Clothing rule of thumb


I have a new rule of thumb that I'm trying out: whenever you see someone wearing something a little bit extreme, a little bit in-your-face, look for bullying or oppression.

For example, if I were to see a suburban mother of three in rollerskates and a tutu, I would wonder to what degree her life choices were forced on her, what dreams she had that were put aside. Or if I were to see someone going full goth, extreme corset, platform boots, spikes and buckles everywhere, I would wonder about disfunctional family expectation or religious upbringing or such. Or if I see a couple being especially demonstrative, I would wonder who had told them they couldn't be a couple. Or a flamboyant homosexual. Or, ok, someone who wears plate armour more often than is strictly necessary.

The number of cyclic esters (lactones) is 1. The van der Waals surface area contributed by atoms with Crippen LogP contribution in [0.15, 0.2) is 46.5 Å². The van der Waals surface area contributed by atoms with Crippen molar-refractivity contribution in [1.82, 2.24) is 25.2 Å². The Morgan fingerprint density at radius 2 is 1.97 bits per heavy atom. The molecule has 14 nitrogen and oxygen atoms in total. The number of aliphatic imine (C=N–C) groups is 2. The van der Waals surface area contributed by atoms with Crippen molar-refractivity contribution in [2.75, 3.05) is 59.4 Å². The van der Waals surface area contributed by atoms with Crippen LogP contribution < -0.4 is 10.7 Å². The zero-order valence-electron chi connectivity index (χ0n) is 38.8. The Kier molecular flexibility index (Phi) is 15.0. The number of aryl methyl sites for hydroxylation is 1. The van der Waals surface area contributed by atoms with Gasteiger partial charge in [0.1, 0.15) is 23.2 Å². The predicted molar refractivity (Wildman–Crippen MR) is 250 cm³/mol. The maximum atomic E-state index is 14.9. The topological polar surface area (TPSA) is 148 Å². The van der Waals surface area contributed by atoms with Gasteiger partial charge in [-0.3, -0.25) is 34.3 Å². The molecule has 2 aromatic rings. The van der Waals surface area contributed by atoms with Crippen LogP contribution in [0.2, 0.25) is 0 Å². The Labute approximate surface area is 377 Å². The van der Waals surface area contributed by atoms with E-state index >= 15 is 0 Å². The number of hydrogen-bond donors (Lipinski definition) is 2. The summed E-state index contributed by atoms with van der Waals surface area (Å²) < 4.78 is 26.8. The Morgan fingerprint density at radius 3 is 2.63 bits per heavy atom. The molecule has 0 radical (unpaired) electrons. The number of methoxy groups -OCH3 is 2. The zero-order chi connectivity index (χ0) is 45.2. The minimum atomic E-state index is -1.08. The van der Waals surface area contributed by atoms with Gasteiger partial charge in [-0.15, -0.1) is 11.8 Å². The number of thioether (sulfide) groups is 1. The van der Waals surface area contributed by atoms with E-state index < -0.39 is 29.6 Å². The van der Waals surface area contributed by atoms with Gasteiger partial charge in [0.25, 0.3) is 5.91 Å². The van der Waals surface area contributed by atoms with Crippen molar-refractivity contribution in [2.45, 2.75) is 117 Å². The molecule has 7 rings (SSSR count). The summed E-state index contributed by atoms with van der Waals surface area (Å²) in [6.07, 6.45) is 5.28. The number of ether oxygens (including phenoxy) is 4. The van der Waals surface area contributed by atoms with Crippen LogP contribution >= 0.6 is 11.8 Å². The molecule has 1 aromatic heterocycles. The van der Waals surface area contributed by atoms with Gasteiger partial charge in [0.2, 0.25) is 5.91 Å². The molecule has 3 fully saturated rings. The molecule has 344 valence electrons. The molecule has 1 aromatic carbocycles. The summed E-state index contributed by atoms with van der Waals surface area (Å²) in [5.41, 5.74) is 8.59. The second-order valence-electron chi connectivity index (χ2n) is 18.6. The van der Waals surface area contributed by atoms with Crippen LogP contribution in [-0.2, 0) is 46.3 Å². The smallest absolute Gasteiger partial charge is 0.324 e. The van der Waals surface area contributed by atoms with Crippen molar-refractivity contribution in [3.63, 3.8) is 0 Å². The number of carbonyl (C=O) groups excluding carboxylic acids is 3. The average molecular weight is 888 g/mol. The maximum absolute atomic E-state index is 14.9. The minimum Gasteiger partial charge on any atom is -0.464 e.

It looks playful, or childish, or just aestheticly inexplicable, but I think there is almost always an edge to it of proving a point, of asserting their own reality, and in the background, someone who has hurt them.

In high school, one of my English teachers told the class she wanted to be a journalist, but that the relevant person (high school principal?) had refused to write a letter of reference because he didn't think it was a suitable job for a woman. This must have happened a lot in her generation and earlier.

This is not to say that every time someone wears something unusual it is an instance of this. There's a particular quality of being in opposition, of being extreme, rather than of following a necessary internal logic. The boundary is fuzzy.